The Foreign Secretary and his fellow Brexiteers are annoyed by his intervention, but in private they may secretly be grateful for his continued enthusiasm. As I pointed out online, voters tend to distrust Mr Blair more than they trust him when he speaks about the EU. So if he is the figurehead for the anti-Brexit movement, Leavers will be happy.

Labour has tried to shrug off Mr Blair’s intervention, as it knows how unhelpful it could be as it tries to convince voters that it understands them on Brexit in Stoke and Copeland. “Blair built his political reputation – and Labour’s election victories – on his ability to “get it”, to understand working people’s priorities and their motivations,” Tom Harris writes. “He should retrieve those unerring political antennae out of whatever cupboard he left them in 2007 and dust them down.”

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Morning Briefing – The Telegraph

Good morning.

Parliamentary business is starting to wind down as MPs prepare for Christmas recess next week. Theresa May faces her final Prime Minister’s Question Time today for the year. But her in-tray remains as packed as ever, so there will be little time for jollity.

Following yesterday’s Commons debate on Syria, MPs will certainly want to ask the Prime Minister about the plight of war-torn Aleppo. Boris Johnson insisted that the government had been trying to reduce the suffering there with “every diplomatic lever at our disposal”, while Andrew Mitchell and George Osborne – speaking for the first time from the backbenches in 13 years – lamented Britain’s inaction.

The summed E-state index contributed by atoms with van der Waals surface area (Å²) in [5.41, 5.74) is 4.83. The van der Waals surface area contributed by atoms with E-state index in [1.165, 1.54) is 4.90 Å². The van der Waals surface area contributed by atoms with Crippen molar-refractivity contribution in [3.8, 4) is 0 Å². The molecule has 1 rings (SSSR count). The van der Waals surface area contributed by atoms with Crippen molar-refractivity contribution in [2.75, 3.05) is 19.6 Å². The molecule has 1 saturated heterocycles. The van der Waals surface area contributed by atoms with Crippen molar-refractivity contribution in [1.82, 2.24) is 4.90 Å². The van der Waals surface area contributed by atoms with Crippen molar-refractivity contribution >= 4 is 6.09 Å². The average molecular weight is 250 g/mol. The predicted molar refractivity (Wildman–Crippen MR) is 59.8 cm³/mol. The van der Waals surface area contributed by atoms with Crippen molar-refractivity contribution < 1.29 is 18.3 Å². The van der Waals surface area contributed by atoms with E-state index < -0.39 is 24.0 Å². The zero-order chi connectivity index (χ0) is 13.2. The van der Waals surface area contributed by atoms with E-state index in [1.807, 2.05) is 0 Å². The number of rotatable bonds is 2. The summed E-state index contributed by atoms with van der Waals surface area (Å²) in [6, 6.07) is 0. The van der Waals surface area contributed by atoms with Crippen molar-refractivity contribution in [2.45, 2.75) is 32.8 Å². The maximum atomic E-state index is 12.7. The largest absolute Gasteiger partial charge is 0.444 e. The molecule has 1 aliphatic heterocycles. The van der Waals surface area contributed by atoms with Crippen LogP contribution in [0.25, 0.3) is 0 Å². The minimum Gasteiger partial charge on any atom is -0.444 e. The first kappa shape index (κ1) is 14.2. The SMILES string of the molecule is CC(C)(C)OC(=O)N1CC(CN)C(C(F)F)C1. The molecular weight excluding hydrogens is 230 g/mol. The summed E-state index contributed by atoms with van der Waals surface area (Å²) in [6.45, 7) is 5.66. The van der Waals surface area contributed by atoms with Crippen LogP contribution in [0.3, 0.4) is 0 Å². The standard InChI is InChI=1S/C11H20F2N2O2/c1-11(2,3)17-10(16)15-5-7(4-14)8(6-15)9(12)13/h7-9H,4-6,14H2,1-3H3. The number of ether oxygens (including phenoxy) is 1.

Many Britons will share their concern, although some will be more annoyed about issues closer to home, like the ongoing rail strikes. The walkout by drivers and conductors on the Southern Rail line crippled more than 400 miles of track and 156 stations throughout Sussex, Surrey, Kent and other home counties, forcing trains to be cancelled for 300,000 commuters yesterday. Those affected won’t be too happy to know that they’ll be paying for this disruption, as the taxpayer has to pick up the £50 million bill.

The scale of disruption has prompted ministers to consider what action they can take to rein in the trade unions. Transport Secretary Chris Grayling said he would take a “careful look” at strike laws after the dispute ends. Tory MPs are increasingly suspicion that the unions are using coordinated action as part of a political campaign against the Conservative government. They won’t be reassured then by the Mail’s profile of the strike leaders, which found that one Aslef chief refers to Jeremy Corbyn as “the Messiah”. The strike action will continue today, and on Friday, followed by a further wave in the run-up to Christmas and the New Year, so this issue has longer to run